What makes free software important is not that we can tinker with it like a hobby horse, although this activity is one that we hope to protect. Free software is the bellwether for our basic political freedom in the digital age. As such, every users group meeting should include an update on important political events. Every technical presentation needs to begin with an explanation as to why it's significant that the project was developed using free software. People who complain that you're over-politicizing need to be challenged. They need to be told, flat out and without excuses, that we act in a political fashion because our existence is being threatened by government policy, including the 1998 Digital Millennium Copyright Act, which can end all free software tomorrow.

The next step is to get your organization involved with the political process. This will upset a great many people, because people inexperienced with the political process fail to understand its raucous nature. Public discourse often can be contentious and confrontational, and most people don't like to be in that situation. A great deal of money and political rights are at stake with these discussions. Be prepared to be forceful in your points and to be challenged thoroughly by your political opponents. Your object is to win, and your opponent's object is to win. You have right on your side, but they have good arguments and issues on their side as well. Be ready to defend your rights articulately and forcefully, and don't expect them to pull out the chair for you.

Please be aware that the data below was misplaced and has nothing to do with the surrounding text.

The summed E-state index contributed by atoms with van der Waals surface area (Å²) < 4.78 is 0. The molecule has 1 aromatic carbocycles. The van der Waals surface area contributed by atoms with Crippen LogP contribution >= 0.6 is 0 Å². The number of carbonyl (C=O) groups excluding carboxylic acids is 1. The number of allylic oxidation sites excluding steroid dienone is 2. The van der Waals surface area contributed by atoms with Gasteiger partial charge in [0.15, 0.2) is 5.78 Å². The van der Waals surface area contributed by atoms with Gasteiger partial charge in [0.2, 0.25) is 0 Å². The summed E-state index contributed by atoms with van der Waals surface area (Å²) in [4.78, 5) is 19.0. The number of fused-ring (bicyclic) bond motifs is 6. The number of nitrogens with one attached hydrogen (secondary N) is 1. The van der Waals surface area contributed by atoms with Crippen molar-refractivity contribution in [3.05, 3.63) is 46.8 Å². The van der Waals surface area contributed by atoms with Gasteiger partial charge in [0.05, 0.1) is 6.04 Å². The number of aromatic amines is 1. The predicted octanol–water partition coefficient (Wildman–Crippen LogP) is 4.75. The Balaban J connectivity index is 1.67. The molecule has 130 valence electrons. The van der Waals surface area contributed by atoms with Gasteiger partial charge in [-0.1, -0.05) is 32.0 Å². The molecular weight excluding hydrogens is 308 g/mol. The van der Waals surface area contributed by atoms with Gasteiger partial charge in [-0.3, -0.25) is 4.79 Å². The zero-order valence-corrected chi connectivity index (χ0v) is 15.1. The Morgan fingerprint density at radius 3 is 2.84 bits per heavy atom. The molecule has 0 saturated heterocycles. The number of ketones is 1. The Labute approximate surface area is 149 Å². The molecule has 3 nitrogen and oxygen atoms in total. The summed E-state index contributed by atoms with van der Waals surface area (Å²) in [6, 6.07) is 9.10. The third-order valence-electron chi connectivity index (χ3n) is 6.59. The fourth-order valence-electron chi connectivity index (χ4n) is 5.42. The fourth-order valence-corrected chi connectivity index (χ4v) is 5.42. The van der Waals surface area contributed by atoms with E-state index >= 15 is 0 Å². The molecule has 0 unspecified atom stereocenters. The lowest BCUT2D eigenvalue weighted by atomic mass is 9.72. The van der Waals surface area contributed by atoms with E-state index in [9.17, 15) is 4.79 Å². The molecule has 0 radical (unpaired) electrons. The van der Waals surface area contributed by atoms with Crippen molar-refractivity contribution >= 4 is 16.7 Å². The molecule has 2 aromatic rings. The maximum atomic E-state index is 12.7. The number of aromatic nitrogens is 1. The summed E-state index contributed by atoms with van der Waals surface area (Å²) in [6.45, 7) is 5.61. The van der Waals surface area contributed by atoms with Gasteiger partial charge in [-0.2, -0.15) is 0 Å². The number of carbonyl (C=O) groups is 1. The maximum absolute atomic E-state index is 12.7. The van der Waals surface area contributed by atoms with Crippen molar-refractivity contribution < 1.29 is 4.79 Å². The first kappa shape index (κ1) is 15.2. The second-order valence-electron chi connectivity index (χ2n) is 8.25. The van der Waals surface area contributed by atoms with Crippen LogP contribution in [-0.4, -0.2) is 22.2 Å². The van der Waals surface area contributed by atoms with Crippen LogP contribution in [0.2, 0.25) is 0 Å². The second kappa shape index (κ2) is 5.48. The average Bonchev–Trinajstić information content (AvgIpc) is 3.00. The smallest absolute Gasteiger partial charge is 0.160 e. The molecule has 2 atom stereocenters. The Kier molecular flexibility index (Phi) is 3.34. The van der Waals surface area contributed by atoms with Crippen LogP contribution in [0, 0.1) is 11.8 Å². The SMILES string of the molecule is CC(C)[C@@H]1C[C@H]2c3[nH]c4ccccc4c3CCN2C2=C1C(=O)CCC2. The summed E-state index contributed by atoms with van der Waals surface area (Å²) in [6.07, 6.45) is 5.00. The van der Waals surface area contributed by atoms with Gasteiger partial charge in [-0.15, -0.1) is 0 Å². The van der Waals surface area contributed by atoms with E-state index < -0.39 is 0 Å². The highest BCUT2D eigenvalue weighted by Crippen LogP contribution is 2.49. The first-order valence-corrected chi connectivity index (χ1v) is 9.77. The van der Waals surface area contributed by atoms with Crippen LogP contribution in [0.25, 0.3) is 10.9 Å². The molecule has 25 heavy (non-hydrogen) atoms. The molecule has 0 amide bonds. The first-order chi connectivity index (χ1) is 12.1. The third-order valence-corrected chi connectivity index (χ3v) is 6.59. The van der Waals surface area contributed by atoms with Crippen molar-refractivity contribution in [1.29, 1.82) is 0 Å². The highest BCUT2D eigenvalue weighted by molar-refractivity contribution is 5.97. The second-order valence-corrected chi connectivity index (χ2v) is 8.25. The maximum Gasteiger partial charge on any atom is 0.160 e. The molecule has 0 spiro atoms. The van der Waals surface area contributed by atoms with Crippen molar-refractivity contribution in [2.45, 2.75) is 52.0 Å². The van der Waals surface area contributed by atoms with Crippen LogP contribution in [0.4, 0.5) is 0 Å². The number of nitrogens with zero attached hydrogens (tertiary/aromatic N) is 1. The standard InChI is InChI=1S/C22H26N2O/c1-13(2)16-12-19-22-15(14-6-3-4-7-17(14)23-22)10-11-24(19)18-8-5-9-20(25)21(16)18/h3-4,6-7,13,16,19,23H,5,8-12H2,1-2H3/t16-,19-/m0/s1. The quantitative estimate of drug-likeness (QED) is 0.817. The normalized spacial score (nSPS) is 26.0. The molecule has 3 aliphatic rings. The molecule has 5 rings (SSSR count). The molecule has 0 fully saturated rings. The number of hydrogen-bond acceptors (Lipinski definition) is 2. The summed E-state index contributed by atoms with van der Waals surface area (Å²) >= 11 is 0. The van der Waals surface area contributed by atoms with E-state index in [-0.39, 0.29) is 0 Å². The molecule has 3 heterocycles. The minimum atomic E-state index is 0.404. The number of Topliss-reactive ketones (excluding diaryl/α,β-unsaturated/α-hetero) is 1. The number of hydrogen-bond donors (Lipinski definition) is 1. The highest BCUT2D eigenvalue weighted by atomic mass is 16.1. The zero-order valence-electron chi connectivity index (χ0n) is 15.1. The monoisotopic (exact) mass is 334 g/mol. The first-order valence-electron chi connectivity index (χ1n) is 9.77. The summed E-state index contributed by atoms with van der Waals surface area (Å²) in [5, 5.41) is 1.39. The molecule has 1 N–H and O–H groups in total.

Finally, back up your efforts at discourse with political action. At least once a month, your organization should plan a community-wide activity designed to enhance the profile of fair use and digital rights issues with the public. Expand your constituency at these affairs by including librarians, educators, government officials and industrial leaders. Reach out to local religious leaders, churches and community groups, and make the needed presentations to these constituencies. Knock on doors and give out pamphlets in business districts. Even monthly activities can have a large impact. And don't forget to involve the local press. Find the names and addresses of the editorial staffs. Meet with local beat reporters and do interviews. Alert them to your planned actions. Contact the public to act for a specific action or purpose. Ask them to write their local representatives on the issue of fair use. Tell them you want to protect libraries in the digital age from unfair rights abuses by industry and the government. Try to commit them on the spot. Have literature and buttons ready, and make sure there is contact information in the literature.